Ground beef is continually in high demand because it is delicious, is versatile in many different culinary applications and it cooks quickly (convenience factor). Ground beef has historically been less expensive than most retail cuts of beef. That price record is largely because the lean component of commercial ground beef comes predominately from culled dairy and beef brood cows. So, most ground beef is actually of a salvage product from after cows are no longer productive enough at producing milk and/or at calving. Cow carcasses are normally coarse ground and blended with ground fat that’s been trimmed from grain-finished steers & heifers. The blended coarse grind is ground finer during a final grind. Retail market cattle carcass trimmings are gathered in large quantities at harvest plants (economies of scale). Blending-in ground fat trimmings adds value to fat, makes the resulting ground beef more juicy, and helps impart a mild grain-finished beef flavor. Species specific meat flavors are believed to come mainly from animal fat. Today, ground beef is in such high demand that it sometimes sells at a higher retail price per pound than grain-finished chuck and round cuts. That phenomenon is part of the ongoing convenience of preparation food trend.
Pictured is the starting-raw beef that was used to make $2.53 a pound Choice ground beef. I used one large brisket because it was approximately 1/3, much needed, fat. Brisket fat is comparatively soft (less saturated) and uniquely flavorful. Lastly, briskets were on sale at $1.99 per pound. The reminder of the grind was Choice eye of round; that ran me $2.79 per pound at Gordon’s Food Service. Brisket also adds some delicious collagen flavor that is characteristic of ground chuck. Grinding whole muscle cuts can be further considered a best practice because because it cuts down on e-coli contamination risks. Fecal borne e-coli contamination comes from exterior carcass areas; that were exposed during cattle harvest. Hot carcasses go through a steam cabinet and are sprayed with anti-microbial organic acids. Sprayed-on organic acids will make the surface of exposed whole carcass lean appear to be cooked (denatured). Still, I trim off any discolored surfaces and throw them out.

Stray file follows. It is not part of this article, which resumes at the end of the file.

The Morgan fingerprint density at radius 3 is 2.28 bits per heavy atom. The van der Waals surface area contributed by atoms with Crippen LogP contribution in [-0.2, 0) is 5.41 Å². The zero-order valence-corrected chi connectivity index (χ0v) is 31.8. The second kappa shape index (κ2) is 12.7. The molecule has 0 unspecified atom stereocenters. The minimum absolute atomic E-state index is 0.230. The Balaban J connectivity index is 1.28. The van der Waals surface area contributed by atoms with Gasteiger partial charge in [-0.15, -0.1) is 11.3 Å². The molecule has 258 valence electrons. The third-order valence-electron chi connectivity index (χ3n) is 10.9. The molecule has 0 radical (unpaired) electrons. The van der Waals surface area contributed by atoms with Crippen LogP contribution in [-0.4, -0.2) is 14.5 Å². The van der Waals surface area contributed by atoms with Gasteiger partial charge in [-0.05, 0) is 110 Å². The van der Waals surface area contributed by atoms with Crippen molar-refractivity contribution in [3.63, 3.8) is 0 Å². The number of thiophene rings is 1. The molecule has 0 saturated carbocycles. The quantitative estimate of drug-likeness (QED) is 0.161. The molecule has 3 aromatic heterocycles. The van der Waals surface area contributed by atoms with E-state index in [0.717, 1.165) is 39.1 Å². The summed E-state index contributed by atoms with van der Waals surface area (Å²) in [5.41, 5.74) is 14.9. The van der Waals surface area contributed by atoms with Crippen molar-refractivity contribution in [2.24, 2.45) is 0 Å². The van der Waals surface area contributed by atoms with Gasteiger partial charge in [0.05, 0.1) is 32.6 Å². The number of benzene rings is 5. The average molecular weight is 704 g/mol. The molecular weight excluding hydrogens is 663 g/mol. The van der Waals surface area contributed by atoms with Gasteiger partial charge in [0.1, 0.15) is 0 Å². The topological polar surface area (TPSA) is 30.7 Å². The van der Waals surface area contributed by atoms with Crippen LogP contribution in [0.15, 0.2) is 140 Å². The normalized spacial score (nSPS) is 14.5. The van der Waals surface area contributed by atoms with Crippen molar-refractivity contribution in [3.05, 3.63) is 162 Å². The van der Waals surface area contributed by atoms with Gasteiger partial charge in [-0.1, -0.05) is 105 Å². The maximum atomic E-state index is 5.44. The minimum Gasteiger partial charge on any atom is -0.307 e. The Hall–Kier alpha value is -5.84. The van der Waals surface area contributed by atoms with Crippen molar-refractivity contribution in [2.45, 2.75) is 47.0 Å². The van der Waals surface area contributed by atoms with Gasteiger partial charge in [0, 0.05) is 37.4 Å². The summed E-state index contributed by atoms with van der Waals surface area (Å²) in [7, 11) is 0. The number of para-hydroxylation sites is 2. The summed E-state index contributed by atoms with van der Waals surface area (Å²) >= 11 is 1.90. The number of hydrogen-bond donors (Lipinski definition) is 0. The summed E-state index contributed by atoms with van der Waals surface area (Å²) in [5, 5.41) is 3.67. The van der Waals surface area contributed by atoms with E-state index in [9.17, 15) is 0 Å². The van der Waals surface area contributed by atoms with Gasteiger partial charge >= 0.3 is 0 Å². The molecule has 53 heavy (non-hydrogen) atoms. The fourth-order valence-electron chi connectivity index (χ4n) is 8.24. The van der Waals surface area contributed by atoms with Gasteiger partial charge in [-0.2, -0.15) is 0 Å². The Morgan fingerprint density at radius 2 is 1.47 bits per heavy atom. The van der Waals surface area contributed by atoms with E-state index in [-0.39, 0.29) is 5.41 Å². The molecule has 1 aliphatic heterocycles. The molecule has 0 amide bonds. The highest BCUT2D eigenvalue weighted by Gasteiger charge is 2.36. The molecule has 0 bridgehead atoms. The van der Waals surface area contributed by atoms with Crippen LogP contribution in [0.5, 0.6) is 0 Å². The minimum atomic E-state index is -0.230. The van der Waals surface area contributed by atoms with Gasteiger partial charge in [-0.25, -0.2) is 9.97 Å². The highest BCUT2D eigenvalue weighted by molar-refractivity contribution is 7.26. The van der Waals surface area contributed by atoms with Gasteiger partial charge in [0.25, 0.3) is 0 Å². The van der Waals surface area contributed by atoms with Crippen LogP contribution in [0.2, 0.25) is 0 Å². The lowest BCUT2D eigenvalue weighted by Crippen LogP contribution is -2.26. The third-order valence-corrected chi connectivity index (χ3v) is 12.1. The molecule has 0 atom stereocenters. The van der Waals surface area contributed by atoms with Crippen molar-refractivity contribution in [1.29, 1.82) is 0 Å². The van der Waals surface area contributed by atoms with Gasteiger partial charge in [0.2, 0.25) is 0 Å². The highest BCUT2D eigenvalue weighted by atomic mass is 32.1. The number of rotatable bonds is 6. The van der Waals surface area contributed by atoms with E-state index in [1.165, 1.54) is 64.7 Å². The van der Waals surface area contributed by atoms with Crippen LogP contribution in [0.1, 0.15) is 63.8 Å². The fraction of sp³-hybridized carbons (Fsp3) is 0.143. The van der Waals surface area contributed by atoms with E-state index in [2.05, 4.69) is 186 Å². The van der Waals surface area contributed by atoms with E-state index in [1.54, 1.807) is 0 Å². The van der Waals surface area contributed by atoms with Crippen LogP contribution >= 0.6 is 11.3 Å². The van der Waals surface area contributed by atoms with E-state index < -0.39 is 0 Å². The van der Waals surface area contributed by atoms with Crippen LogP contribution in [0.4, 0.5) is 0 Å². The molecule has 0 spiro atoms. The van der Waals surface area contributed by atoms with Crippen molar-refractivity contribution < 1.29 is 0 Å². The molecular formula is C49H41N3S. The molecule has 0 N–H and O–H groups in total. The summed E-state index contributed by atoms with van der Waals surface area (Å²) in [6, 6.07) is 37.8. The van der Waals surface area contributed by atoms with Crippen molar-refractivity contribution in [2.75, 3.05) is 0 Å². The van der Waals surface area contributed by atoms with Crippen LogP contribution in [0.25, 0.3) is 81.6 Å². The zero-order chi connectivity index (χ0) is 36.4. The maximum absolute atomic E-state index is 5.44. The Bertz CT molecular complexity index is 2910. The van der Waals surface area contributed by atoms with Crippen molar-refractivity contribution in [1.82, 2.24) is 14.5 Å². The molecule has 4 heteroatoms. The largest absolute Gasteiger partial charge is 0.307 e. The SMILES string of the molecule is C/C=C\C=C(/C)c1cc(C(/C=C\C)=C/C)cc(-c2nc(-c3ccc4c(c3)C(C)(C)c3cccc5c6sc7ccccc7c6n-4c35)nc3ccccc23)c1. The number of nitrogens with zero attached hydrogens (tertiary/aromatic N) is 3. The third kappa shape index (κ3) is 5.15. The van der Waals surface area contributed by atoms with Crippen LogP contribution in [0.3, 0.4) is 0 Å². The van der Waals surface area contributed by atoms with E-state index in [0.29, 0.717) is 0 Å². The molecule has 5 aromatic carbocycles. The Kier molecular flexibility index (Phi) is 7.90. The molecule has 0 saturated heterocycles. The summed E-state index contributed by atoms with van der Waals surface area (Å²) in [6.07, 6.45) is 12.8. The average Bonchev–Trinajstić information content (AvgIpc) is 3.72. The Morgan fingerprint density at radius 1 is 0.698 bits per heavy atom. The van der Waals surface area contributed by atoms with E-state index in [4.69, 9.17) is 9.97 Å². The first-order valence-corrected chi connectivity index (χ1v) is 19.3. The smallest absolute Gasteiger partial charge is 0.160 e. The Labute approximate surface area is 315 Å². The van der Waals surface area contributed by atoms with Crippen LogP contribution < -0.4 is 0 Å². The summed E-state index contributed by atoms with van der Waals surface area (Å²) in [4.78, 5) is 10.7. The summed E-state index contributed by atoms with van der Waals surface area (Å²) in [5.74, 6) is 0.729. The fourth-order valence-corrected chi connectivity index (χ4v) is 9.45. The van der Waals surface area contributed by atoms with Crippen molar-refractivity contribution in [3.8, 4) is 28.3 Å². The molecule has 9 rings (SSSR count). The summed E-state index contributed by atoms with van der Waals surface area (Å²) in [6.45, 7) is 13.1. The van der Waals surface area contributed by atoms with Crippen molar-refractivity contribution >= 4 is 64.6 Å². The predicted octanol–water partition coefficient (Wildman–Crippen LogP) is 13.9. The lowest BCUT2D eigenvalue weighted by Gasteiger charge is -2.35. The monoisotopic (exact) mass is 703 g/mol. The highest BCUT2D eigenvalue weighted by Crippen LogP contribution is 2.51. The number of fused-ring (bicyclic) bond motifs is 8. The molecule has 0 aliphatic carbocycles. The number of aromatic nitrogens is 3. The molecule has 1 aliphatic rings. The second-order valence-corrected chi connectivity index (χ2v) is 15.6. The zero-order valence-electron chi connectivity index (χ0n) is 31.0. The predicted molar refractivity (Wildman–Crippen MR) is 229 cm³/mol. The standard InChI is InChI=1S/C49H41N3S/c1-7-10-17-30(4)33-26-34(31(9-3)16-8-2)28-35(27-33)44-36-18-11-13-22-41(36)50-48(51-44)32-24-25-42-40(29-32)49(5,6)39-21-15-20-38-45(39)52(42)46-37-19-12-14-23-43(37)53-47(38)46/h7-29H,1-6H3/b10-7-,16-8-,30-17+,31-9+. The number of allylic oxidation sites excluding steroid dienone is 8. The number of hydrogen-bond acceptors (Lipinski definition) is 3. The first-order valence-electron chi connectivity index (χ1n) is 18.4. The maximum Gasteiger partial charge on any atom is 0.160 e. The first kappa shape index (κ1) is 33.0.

There was a little objectionable material loss in the form of silver-skin, jelly-like membranes, discolored exterior fat and a bit of discolored lean. There was also some bag purge/weep. However, the total weight loss was more than made up for by the few hand fulls of ice that were used to facilitate grinding.
The number of needed sandwich size bags was estimated, and they were opened prior to cutting any meat. I consider that a good practice that helps minimize the length of time that the beef is out of refrigeration.
Meat was cut into strips narrow enough to feed through the meat grinder, it was also somewhat equally distributed between to lugs. The premixing of meat strips better distributes the fat during grinding. Notice the frozen bread in the upper right hand corner of this pic. It was fed through the grinder last to help push beef out of the grinder head.
Grind everything once through a 3/16 inch hole size plate then mix by hand back and forth between the two lugs. You don’t want to grind these young and comparatively tender cuts twice; as is normally done with cow lean grinds. As mentioned before there is very little heavy connective tissue in these cuts. And, I did trim the silver-skin off the tapered ends of the eye of rounds.
After the fat is blended in it fairly well, throw all the grind into one lug.
Pull all the grind to one end of the lug. Piling the grind deep helps keep it cold during packaging (less surface area exposed to room temperature).
Tightly hand pack the GB into sandwich size bags. This run of Choice ground beef yielded 39 bags. I packed-out 16 small bags then got them into the freezer before packing the remaining GB.
4 sandwich size bags fit nicely in a gallon bag; to achieve a tight double wrap. Spread the gallon bags out in the freezer so that they freeze rapidly. When held below 0F and this GB will maintain high quality for a good 6 months. The “smash burger” craze is mostly hype. I just lightly mix in salt, pepper and parsley flakes then form burgers by hand. I partially microwave thaw sandwich bag size packs, cut them into smaller chunks with a chef’s knife then finish microwave thawing.
Save money, have a convenient meat product on-hand and eat good.